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Madagascar’s Presidential Aspirants Compete in Second Round

Dec. 20 (Bloomberg) -- Voters in Madagascar cast ballots in a presidential run-off that may help pull the country out of a five-year political crisis that prompted international donors to freeze aid and stalled the economy.

The vote pitted Jean Louis Robinson, a doctor and former cabinet minister, against one-time Finance Minister Hery Rajaonarimampianina. Polls closed at about 5 p.m. local time and the electoral commission expects to release provisional results on Jan. 7. There was also a legislative vote today, with the outcome expected to be announced on Jan. 19.

“The objective of these elections is to get Madagascar out of the crisis, but I don’t really believe that those in power will let Dr. Robinson win, so there will be trouble afterwards,” James Randriaharimalala, an 80-year-old retired civil servant, said at a voting station in the Itaosy neighborhood on the outskirts of Antananarivo, the capital.

The aspirants are vying to replace Andry Rajoelina, who deposed then-President Marc Ravalomanana in a 2009 coup that caused donors to halt at least $400 million in aid and the U.S. to suspend the country’s preferential trading status.

Robinson and Rajaonarimampianina are viewed as proxy candidates for Ravalomanana and Rajoelina, respectively, according to political analysts at companies including Strategic Forecasting Inc. and IHS Country Risk.

Constitutional Order

Elections “will mean a return to the constitutional order and Madagascar can take its place again in the international community,” Davida Rajaon, president of the Madagascar Institute for Political Studies, said in an interview. “The most important will be that Madagascar will be able to relaunch its economy and start to improve its social situation.”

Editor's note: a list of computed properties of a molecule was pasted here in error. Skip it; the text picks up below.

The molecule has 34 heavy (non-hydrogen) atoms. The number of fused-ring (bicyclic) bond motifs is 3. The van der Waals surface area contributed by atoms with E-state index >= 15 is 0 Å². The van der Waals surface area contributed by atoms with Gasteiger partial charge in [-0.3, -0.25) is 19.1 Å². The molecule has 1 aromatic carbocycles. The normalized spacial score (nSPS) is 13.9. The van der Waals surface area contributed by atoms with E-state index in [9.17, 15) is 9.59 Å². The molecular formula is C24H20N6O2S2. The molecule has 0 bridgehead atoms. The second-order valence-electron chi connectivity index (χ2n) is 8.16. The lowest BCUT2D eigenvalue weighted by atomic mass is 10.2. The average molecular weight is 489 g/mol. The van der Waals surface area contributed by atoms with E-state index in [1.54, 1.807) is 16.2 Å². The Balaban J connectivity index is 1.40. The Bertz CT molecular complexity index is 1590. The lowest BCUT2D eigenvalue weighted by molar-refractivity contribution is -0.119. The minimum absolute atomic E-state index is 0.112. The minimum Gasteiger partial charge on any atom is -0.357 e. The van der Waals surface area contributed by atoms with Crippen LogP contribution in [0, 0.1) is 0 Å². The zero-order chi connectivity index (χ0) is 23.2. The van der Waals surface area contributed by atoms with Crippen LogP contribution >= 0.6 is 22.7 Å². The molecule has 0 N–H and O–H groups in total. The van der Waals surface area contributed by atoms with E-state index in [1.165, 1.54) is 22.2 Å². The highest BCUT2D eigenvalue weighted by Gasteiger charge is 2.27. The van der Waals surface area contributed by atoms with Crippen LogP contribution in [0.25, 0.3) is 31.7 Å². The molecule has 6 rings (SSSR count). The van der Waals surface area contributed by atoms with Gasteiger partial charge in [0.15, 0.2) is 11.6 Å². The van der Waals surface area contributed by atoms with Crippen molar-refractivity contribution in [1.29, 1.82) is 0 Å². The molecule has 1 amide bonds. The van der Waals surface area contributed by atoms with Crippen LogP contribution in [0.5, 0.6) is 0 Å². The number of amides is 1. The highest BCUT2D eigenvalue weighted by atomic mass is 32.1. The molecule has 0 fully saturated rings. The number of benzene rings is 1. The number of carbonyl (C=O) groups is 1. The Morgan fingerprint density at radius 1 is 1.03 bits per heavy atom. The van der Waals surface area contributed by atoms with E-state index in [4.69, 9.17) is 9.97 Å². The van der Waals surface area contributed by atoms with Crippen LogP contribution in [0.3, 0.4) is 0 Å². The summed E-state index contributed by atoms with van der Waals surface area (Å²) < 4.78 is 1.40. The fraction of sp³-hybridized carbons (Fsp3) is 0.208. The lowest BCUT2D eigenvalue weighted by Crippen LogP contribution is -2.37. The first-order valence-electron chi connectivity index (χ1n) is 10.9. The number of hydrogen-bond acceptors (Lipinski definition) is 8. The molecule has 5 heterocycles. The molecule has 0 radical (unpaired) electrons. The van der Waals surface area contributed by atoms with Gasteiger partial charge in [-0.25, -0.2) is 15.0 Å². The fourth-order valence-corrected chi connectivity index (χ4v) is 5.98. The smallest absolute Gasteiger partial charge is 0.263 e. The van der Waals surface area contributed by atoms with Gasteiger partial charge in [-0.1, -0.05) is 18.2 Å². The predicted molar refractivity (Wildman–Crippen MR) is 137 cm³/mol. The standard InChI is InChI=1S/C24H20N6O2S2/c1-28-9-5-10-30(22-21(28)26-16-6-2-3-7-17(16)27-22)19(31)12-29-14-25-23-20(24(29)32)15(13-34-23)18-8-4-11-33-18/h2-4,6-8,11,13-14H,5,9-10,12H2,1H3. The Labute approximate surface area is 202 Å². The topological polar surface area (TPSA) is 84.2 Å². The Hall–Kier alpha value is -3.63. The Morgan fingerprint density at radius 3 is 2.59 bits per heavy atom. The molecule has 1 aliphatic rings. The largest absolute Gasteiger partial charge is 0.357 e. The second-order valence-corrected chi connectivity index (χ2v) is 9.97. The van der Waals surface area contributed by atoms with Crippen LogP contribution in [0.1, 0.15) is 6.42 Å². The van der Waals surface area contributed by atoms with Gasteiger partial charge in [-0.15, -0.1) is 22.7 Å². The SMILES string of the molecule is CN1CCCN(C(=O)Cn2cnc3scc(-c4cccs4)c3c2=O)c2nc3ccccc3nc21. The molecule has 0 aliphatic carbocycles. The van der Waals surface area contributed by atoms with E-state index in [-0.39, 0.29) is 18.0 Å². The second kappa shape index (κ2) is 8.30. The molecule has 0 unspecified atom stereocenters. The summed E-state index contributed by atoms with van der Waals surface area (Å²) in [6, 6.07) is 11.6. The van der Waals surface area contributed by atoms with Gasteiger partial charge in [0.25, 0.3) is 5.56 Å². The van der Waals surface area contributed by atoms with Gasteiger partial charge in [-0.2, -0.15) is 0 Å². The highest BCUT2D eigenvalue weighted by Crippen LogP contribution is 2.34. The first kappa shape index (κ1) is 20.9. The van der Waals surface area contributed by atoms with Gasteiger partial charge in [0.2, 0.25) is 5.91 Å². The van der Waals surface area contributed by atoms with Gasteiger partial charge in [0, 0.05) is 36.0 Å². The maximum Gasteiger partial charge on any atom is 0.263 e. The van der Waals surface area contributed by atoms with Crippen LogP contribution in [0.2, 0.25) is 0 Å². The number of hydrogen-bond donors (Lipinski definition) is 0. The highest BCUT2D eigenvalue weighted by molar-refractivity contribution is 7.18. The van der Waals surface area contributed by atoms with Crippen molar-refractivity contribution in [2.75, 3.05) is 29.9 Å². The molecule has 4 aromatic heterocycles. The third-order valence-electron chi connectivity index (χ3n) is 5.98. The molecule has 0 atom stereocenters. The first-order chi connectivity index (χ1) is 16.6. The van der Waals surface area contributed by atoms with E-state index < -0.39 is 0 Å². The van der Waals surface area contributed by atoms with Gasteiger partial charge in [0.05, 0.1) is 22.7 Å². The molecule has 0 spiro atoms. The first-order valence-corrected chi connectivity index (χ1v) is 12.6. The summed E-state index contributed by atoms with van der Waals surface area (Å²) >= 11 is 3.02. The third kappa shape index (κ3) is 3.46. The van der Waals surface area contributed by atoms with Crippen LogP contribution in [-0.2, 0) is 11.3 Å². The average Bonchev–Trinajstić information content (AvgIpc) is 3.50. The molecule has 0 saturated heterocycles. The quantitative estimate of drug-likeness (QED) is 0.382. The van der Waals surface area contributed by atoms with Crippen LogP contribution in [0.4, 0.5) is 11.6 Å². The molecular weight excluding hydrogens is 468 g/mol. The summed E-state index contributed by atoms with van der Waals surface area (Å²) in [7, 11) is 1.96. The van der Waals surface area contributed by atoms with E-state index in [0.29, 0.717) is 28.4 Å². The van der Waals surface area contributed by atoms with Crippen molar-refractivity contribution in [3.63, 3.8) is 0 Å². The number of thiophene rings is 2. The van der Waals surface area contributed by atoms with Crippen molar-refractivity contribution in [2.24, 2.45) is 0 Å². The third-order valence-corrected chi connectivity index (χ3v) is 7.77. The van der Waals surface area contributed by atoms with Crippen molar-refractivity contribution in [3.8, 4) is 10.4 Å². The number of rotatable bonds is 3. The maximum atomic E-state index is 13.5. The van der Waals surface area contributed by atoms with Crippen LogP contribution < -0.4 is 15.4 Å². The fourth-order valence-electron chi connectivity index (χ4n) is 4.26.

Economic growth slowed to a standstill since the coup and the World Bank estimates nine out of every 10 people in the country of 22 million now lives on less than $2 a day as the cuts to budgetary aid forced the government to reduce services.

Rio Tinto Plc, based in London, has a $5 billion titanium mine in the country, Canada’s Sherritt International Corp. has a 40 percent stake in the Ambatovy nickel operation, and Lemur Resources Ltd., a Perth, Australia-based coal-exploration company, runs the Imaloto thermal-coal project.

To contact the reporter on this story: Annelie Rozeboom in Antananarivo at arozeboom@bloomberg.net

To contact the editor responsible for this story: Nasreen Seria at nseria@bloomberg.net

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